It looks like one of the remaining issues on Testing DM-4692: the new ProcessCcdTask is astrometry problems on CFHT, due to some combination of the following:
We don’t have a good distortion model for this camera, making it likely we’ll get bad matches unless the reference catalog and our own measurements are sparse.
We’re matching a deeper set of detections to the reference catalog on DM-4692 and deblending them, making our own measurements much less sparse.
We don’t have enough flexibility in filtering our own measurements before we feed them to the matcher.
Our fitter doesn’t do any outlier rejection, making it very susceptible to bad matches.
While we really need to fix at least one of (1) and (4) (@price, @rowen, and @boutigny are working on this now), and (2) should be an improvement in the absence of these other problems, I’d like to focus on (3), which may be the easiest way to get things working for now, but which also raises some code duplication and interface issues.
We have multiple operations that need to select a sample of reasonably bright, unsaturated, possibly isolated stars in single-frame processing: PSF estimation, aperture correction estimation, astrometry, photometric calibration. Eventually, external catalogs may play a role (that’s a separate issue I don’t want to deal with now), but we’ll always need to do some filtering based on our own measurements, rejecting objects due to some flags or other cuts, or possibly selecting objects due to some more complex criteria (“the brightest N objects in each spatial cell”).
I think we want some sort of unified system for specifying these sort of selections, which we could view as a generalization of the StarSelector interface. The problem is code reuse: do we want to have a selector that checks for condition A, another that checks for condition B, and two more to check for “A and B” as well as “A or B”? Some sort of expression parser would perhaps be the most natural approach for simple filtering, but even if we did want to bite off writing one, some important operations can’t be written out easily in a single line. Passing callable objects (sometimes lambdas, sometimes more) into configuration would be a a really slick approach, but I strongly suspect that will make config persistence a nightmare, and probably raise some security concerns.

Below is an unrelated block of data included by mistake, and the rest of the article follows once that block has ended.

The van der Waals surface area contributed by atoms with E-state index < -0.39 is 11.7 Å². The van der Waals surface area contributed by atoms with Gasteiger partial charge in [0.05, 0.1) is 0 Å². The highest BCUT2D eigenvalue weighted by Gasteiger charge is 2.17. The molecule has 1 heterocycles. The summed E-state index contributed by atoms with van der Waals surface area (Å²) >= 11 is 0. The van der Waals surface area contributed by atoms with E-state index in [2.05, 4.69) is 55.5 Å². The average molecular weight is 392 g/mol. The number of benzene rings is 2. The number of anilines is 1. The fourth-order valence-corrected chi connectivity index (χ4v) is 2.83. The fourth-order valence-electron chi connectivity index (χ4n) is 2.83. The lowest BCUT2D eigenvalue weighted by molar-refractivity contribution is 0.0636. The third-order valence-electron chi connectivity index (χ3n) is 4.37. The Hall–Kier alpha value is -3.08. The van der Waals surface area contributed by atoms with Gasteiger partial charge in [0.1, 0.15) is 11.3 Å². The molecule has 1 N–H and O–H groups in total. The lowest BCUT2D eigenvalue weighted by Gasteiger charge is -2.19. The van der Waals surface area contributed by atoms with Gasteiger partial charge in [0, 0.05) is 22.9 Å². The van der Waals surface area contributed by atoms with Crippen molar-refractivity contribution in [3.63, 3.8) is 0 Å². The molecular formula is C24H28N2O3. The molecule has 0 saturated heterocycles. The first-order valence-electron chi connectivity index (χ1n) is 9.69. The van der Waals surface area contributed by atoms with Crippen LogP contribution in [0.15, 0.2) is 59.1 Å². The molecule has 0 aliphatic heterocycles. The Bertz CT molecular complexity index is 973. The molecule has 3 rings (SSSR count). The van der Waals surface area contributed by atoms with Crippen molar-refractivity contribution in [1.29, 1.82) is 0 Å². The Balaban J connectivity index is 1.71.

Right now, I think just having a plugin system with a few multi-purpose general implementations (e.g. “AND together a lis of flags”), along with letting plugins compose themselves via actual class composition seems to be the approach with the lowest activation energy. Any other ideas?
This of course sounds a lot like SQL. Can we not use that (or at least one of the existing reimplementations) in some way?
It certainly would be nice to be able to write SQL (or maybe just WHERE clauses) for the simple filters with lots of composition it supports. But we’d need a way to parse it in a way that lets us filter in-memory tables based on NumPy (afw.table for now, perhaps astropy.table or Pandas in the future?). Or we’d need to have a clever table class with a SQL backend and a NumPy-friendly interface. There may be existing implementations for some part of that - it certainly seems like something a lot of astronomers would use, if it existed - but I’m not aware of any.
By “reimplementations”, I was thinking foremost of Pandas, which appears to have much of SQL’s capabilities.
If Pandas can do SQL (or something similarly featureful in describing expressions), I’m all for it. My knowledge of Pandas is sorely lacking.
Oh. I guess I’m not really impressed by that, actually. Relative to SQL, that requires the name of the variable holding the table object to appear in the expression when you convert it to a string, and there’s a lot of repetition of that name, as well as a lot of extra punctuation. So it’s not nearly as nice as just putting a SQL phrase into a config field for either the user or the implementer. I imagine we could still use it with some string preprocessing and some Python
eval calls, but doesn’t look qualitatively different from afw.table, astropy.table, or even vanilla structured NumPy arrays in terms of supporting WHERE clauses. At most, it seems like NumPy boolean indexing with the bitwise operators overloaded so you don’t have to write e.g.
numpy.logical_and out by hand (and they may not have even done that - I can’t tell from the examples).
Pandas support for more complex SQL-like operations (JOIN, GROUP BY) does look very nice, but I don’t think it’s something we really need in this particular context (they certainly seem useful for other things, especially in QA and interactive algorithm debugging).
While the syntax may not be as compact as possible, using one popular package seems to me far better than using something custom or a variety of different non-interoperable packages (e.g. NumPy and an in-memory SQL database) in different places.
On the other hand, if configurability at this level is required, then the tradeoffs start to move in a different direction (but still against custom code).
I’m certainly not suggesting we write a competitor to Pandas ourselves, just pointing out that Pandas isn’t actually any better at this any any other table library. It is indeed more popular and undoubtedly better (than at least afw.table) in myriad other ways.
I do think putting the SQL phrase into a config field is essentially the ideal - it moves as much logic as we’d want from code to config, but no more - but it’s not a requirement.